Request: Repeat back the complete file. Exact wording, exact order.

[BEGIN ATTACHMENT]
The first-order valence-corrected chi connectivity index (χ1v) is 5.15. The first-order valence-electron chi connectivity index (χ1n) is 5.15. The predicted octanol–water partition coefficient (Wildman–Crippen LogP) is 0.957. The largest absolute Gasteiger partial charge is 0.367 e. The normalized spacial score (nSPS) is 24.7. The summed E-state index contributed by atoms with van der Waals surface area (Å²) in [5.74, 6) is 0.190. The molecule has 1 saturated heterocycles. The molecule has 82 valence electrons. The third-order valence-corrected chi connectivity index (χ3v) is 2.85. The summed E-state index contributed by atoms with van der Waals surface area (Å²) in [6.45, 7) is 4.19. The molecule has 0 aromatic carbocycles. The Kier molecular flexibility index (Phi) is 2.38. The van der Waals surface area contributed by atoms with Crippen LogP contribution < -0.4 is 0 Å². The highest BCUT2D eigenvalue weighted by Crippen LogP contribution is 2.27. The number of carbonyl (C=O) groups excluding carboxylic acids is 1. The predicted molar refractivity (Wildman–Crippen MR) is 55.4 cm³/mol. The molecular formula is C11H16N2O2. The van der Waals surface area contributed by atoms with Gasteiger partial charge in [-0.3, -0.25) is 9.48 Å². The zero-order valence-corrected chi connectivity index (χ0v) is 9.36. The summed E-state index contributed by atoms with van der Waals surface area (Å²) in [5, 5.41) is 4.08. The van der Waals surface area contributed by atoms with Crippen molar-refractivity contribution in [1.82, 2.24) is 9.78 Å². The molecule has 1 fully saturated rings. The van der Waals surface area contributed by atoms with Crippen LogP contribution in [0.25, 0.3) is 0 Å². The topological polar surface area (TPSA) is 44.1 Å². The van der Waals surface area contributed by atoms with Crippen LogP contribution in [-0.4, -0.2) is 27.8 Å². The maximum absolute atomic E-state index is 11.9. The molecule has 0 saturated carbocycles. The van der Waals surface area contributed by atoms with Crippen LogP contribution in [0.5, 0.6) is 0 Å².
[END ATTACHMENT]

The first-order valence-corrected chi connectivity index (χ1v) is 5.15. The first-order valence-electron chi connectivity index (χ1n) is 5.15. The predicted octanol–water partition coefficient (Wildman–Crippen LogP) is 0.957. The largest absolute Gasteiger partial charge is 0.367 e. The normalized spacial score (nSPS) is 24.7. The summed E-state index contributed by atoms with van der Waals surface area (Å²) in [5.74, 6) is 0.190. The molecule has 1 saturated heterocycles. The molecule has 82 valence electrons. The third-order valence-corrected chi connectivity index (χ3v) is 2.85. The summed E-state index contributed by atoms with van der Waals surface area (Å²) in [6.45, 7) is 4.19. The molecule has 0 aromatic carbocycles. The Kier molecular flexibility index (Phi) is 2.38. The van der Waals surface area contributed by atoms with Crippen LogP contribution < -0.4 is 0 Å². The highest BCUT2D eigenvalue weighted by Crippen LogP contribution is 2.27. The number of carbonyl (C=O) groups excluding carboxylic acids is 1. The predicted molar refractivity (Wildman–Crippen MR) is 55.4 cm³/mol. The molecular formula is C11H16N2O2. The van der Waals surface area contributed by atoms with Gasteiger partial charge in [-0.3, -0.25) is 9.48 Å². The zero-order valence-corrected chi connectivity index (χ0v) is 9.36. The summed E-state index contributed by atoms with van der Waals surface area (Å²) in [5, 5.41) is 4.08. The van der Waals surface area contributed by atoms with Crippen molar-refractivity contribution in [1.82, 2.24) is 9.78 Å². The molecule has 1 fully saturated rings. The van der Waals surface area contributed by atoms with Crippen LogP contribution in [0.25, 0.3) is 0 Å². The topological polar surface area (TPSA) is 44.1 Å². The van der Waals surface area contributed by atoms with Crippen LogP contribution in [-0.4, -0.2) is 27.8 Å². The maximum absolute atomic E-state index is 11.9. The molecule has 0 saturated carbocycles. The van der Waals surface area contributed by atoms with Crippen LogP contribution in [0.5, 0.6) is 0 Å².